Tina Fey was born and raised in Upper Darby, Pennsylvania close to Philadelphia.
Fey is an adherent of Greek Orthodox Christianity, of which people only seem to be aware because she was married in a Greek Orthodox ceremony. Otherwise she hasn’t talked about her faith, and we have no basis for making a conclusion about how religious she is.
The only other clue we have is from her book Bossypants in which she wrote “A Mother’s Prayer for Her Child.” In it, she implores the Lord to make sure she doesn’t get tattoos or sleep with drummers and to:
O Lord, break the Internet forever, that she may be spared the misspelled invective of her peers. ((,A Mother’s Prayer for Her Child By Tina Fey., Write In Color.))
Not exactly a profession of faith, but a sign maybe that she is connected enough to her religion to use God in humor. But whatever she leaves to speculation with religion, she makes up for in politics.
The Fey Effect
Tina Fey is unabashedly liberal. Her show 30 Rock has been called one of the most liberal on air, probably because of Alec Baldwin’s over-the-top conservative corporatist character and lines like this from Fey’s character, Liz Lemon:
I love America. Just because I think gay dudes should be allowed to adopt kids and we should all have hybrid cars doesn’t mean I don’t love America.
But regardless of whether you think her show is liberal, you can’t deny that she is–particularly when championing women’s rights. Her book was full of advice for women in the workplace, and she is not a fan of the Republican Party’s treatment of women. In response to Republican Todd Akin’s 2012 comment that women could not become pregnant from “legitimate rape,” Fey said,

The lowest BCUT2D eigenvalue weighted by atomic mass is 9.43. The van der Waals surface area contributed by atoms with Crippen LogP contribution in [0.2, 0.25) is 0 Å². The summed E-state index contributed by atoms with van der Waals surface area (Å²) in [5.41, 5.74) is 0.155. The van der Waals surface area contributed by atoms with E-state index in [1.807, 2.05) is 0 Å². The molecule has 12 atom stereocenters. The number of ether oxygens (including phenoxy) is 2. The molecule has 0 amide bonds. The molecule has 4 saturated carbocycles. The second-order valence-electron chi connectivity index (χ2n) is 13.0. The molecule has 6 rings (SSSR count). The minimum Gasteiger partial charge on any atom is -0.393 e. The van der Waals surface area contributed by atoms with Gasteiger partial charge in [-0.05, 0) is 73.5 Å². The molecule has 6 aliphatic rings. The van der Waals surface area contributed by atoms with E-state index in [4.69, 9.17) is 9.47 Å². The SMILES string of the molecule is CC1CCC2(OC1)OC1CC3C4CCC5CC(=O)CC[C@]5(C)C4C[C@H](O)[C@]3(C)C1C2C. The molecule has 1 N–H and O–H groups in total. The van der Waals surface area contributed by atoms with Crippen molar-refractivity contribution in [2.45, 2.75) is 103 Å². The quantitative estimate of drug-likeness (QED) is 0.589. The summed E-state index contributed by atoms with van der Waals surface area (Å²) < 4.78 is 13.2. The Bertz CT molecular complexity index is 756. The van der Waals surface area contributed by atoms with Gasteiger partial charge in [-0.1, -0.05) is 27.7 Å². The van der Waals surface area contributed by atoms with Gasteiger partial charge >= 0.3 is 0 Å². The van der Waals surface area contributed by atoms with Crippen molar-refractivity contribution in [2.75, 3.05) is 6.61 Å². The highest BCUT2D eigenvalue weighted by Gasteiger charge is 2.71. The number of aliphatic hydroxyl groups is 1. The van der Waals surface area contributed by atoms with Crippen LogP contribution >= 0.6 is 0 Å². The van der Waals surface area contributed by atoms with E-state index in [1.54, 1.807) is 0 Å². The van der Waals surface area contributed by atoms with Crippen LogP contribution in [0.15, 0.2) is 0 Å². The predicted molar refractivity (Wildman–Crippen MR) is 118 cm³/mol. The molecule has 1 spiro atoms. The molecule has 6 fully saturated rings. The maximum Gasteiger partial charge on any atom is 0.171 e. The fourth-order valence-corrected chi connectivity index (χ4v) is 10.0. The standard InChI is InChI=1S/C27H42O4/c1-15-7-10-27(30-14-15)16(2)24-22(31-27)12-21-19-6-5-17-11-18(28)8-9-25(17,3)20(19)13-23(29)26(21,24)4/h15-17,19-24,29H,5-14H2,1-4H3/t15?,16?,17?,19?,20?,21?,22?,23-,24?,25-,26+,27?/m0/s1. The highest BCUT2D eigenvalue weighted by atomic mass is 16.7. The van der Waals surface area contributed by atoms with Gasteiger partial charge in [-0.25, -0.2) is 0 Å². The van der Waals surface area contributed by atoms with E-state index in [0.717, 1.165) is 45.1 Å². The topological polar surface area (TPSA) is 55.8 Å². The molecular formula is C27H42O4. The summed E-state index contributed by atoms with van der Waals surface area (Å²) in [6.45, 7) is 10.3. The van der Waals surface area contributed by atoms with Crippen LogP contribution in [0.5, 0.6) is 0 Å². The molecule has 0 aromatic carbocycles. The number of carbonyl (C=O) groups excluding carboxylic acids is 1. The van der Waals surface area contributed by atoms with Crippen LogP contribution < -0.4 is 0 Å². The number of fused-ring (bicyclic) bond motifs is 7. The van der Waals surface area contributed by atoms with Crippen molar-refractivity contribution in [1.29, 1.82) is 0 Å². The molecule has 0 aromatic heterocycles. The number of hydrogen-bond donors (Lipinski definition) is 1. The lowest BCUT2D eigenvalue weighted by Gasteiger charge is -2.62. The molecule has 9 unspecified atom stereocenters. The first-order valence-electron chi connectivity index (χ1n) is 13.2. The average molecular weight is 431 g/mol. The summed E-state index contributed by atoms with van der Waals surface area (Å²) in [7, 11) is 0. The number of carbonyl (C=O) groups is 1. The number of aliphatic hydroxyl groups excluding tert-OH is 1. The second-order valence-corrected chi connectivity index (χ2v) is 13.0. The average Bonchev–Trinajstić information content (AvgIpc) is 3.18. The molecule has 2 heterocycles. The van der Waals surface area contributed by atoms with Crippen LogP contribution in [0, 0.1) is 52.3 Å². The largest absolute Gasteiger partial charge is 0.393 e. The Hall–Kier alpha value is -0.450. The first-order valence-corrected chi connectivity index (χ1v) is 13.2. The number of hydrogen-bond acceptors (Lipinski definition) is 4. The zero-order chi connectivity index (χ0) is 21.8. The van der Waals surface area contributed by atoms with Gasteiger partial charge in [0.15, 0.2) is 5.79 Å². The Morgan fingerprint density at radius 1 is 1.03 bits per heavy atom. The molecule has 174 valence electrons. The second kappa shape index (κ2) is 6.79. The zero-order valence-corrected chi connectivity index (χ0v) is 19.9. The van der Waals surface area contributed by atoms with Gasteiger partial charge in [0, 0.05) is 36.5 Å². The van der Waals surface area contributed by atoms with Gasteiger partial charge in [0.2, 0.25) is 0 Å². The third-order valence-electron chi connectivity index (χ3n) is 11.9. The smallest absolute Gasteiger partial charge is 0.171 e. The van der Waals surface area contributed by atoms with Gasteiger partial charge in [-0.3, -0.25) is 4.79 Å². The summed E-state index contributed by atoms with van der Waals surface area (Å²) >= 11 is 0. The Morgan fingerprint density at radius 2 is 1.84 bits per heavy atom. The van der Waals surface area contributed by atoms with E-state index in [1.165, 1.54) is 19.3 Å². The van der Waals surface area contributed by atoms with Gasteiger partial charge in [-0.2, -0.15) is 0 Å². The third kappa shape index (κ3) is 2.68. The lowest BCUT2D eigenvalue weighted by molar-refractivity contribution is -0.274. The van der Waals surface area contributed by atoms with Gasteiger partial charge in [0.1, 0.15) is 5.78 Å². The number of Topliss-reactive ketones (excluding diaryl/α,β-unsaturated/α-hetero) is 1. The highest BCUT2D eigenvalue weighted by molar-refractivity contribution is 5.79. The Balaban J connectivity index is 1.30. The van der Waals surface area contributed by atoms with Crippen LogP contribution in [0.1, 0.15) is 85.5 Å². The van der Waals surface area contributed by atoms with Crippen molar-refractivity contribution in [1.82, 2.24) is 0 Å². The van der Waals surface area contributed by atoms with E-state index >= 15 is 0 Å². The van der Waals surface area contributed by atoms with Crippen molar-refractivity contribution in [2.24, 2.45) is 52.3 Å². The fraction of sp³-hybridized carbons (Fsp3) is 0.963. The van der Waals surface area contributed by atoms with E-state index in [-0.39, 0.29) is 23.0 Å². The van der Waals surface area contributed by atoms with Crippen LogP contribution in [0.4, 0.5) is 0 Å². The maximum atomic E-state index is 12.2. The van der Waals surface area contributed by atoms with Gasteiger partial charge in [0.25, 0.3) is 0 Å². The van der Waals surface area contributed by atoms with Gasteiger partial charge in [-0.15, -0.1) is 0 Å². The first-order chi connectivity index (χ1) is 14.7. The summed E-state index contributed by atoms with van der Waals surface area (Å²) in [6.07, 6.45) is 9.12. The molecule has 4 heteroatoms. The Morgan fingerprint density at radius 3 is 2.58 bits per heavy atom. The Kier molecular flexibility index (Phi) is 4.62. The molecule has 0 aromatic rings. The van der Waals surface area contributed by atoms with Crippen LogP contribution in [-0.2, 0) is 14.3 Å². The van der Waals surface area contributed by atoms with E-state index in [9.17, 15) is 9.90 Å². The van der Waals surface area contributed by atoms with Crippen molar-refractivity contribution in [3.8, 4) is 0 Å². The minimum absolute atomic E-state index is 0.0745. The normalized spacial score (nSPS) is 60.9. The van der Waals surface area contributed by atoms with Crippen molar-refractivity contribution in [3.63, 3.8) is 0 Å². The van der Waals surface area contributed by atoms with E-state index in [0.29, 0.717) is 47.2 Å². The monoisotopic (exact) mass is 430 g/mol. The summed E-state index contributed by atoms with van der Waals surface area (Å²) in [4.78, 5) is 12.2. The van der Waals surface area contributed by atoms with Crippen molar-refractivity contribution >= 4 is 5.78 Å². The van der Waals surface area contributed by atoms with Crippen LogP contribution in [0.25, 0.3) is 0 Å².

If I have to listen to one more grey-faced man with a 2-dollar haircut explain to me what rape is I’m gonna lose my mind. . . . Mr. Akin, I think you are confusing the phrase “legitimate rape” with the phrase “competitive gymnastics.”
And then during her acceptance speech after winning the Mark Twain Prize for American Humor, regarding Alaska’s former Republican governor she said,
And, you know, politics aside, the success of Sarah Palin and women like her is good for all women–except, of course those who will end up, you know, like, paying for their own rape kit ‘n’ stuff. . . . Unless you’re a gay woman who wants to marry your partner of 20 years. . . . Unless you believe in evolution. You know – actually, I take it back. The whole thing’s a disaster.
Fey’s spot-on impersonation of Sarah Palin (seriously, check out this video) was potentially so influential during the 2008 presidential election that her influence has been dubbed the “Fey Effect” and explored in academic circles. So you could say that Tina Fey is one of the most influential comedians on American politics. What do you think? Did she help make your decision in 2008?